Looking at the terms of both sides, we see that a quadratic * f(x) is a quartic, so f(x) must be a quadratic.

We additionally know that the coefficient of the quadratic term of f(x) is 2, because the only way 2x^{4} can be formed, is the multiplying of the quadratic terms, and since on quadratic term is x^{2}, the other term must be 2x^{4}/x^{2} = 2x^{2}.

Similarly, applying this same trick, we know that the constant term of f(x) must be 1/5, because only constant terms * constant terms can create constant terms, and on constant term is -5, so the other must be 1/5, so that -5*1/5 = -1. Another way to visualize this is by plugging in 0 as x.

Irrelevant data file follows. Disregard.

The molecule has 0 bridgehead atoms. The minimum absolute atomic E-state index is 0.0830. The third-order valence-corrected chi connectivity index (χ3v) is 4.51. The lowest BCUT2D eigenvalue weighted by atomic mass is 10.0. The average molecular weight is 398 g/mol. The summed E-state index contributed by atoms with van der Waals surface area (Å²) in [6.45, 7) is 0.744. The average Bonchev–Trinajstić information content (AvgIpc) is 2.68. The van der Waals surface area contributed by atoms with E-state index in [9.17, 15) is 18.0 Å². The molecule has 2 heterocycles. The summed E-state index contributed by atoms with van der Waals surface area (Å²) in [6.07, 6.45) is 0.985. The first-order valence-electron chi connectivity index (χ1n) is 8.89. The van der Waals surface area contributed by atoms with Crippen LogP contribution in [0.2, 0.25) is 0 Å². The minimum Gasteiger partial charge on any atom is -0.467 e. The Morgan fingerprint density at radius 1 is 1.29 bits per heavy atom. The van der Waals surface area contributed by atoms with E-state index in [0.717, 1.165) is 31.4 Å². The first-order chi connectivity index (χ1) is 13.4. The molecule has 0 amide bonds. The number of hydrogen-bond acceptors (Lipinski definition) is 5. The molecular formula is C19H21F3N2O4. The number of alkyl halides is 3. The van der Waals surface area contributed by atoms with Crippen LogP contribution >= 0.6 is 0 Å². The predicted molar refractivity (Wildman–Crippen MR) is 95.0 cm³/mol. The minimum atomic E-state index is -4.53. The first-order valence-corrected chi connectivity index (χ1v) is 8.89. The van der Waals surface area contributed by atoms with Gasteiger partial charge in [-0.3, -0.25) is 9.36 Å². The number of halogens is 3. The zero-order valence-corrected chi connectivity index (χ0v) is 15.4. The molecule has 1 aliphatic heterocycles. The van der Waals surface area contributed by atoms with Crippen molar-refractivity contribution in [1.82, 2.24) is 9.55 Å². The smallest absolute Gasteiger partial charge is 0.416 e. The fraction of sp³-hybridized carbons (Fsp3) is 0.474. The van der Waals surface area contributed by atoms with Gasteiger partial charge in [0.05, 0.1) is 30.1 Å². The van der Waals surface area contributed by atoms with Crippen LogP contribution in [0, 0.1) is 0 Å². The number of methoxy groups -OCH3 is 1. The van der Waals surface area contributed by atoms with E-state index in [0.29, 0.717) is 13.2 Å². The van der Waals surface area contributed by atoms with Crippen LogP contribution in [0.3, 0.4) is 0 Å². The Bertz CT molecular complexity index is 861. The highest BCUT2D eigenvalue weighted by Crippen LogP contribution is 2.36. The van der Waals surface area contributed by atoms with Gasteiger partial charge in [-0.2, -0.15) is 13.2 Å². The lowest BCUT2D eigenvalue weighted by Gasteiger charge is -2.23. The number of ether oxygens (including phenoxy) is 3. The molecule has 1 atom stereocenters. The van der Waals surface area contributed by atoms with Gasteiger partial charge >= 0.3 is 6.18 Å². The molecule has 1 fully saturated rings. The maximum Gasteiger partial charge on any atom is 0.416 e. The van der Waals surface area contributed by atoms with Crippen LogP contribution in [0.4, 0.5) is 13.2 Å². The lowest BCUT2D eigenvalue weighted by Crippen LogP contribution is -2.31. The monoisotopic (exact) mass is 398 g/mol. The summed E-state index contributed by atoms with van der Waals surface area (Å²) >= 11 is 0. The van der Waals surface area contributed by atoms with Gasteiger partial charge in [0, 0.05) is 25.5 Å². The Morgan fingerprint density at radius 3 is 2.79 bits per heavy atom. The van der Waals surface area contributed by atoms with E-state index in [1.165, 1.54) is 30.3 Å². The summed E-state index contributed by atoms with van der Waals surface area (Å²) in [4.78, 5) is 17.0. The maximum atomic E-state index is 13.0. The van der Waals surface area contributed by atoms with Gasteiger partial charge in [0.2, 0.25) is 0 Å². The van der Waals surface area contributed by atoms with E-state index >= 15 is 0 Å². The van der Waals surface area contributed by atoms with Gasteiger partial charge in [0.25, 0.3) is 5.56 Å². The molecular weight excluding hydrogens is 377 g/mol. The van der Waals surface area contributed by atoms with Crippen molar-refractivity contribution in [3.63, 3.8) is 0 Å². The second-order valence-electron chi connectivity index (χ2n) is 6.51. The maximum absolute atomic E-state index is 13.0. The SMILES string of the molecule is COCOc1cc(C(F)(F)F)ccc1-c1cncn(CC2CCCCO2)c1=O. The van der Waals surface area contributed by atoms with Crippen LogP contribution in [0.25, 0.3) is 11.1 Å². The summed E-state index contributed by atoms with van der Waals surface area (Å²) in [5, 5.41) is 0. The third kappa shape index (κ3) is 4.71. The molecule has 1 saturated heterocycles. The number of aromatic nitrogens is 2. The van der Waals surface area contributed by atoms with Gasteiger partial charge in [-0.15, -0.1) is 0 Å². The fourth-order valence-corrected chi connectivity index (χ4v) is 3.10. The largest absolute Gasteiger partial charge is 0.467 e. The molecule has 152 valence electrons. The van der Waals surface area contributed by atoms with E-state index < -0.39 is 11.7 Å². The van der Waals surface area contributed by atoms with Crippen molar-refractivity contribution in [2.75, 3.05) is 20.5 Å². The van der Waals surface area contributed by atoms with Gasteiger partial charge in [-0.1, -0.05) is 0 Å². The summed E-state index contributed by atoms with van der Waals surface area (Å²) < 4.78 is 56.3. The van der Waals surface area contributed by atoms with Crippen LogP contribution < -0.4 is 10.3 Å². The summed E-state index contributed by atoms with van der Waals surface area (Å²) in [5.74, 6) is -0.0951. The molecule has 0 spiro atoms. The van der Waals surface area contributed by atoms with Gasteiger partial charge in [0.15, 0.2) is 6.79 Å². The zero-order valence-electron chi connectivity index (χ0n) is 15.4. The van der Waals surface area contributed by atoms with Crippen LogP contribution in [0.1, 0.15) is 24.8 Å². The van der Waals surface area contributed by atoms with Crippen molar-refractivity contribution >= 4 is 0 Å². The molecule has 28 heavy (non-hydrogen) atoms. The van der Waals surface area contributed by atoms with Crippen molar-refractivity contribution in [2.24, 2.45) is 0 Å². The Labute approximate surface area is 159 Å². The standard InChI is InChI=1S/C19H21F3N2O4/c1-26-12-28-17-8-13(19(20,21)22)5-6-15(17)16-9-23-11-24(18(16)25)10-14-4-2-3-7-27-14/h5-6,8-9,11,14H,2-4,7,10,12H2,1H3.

Now we need the linear term.

We know f(x) so far as 2x^{2}+ax+1/5.

To find the linear term, we consider that (x^{2}-2x-5)*f(x) is the quartic.

(x^{2}-2x-5)*(2x^{2}+ax+1/5)=2x^{4}+19x^{3} ...

From here we can directly get a. We see that the cubic term 19x^{3} on the right, should also be equal to the cubic term of the expansion on the left.

We notice that cubic terms in the expansion can only be formed from quadratic terms * linear terms.

The cubic terms on the expansion on the left is -2x*(2x^{2}) = -4x^3 and x^{2}*ax, so the cubic term in the expansion is (-4+a)x^{3},

We equate the two cubic terms getting, -4+a = 19. a = 23.

But we see that (x^{2}-2x-5)(2x^{2}+23x+1/5) is not the correct expansion, and polynomials can't have negative exponents, I believe that this question is not possible.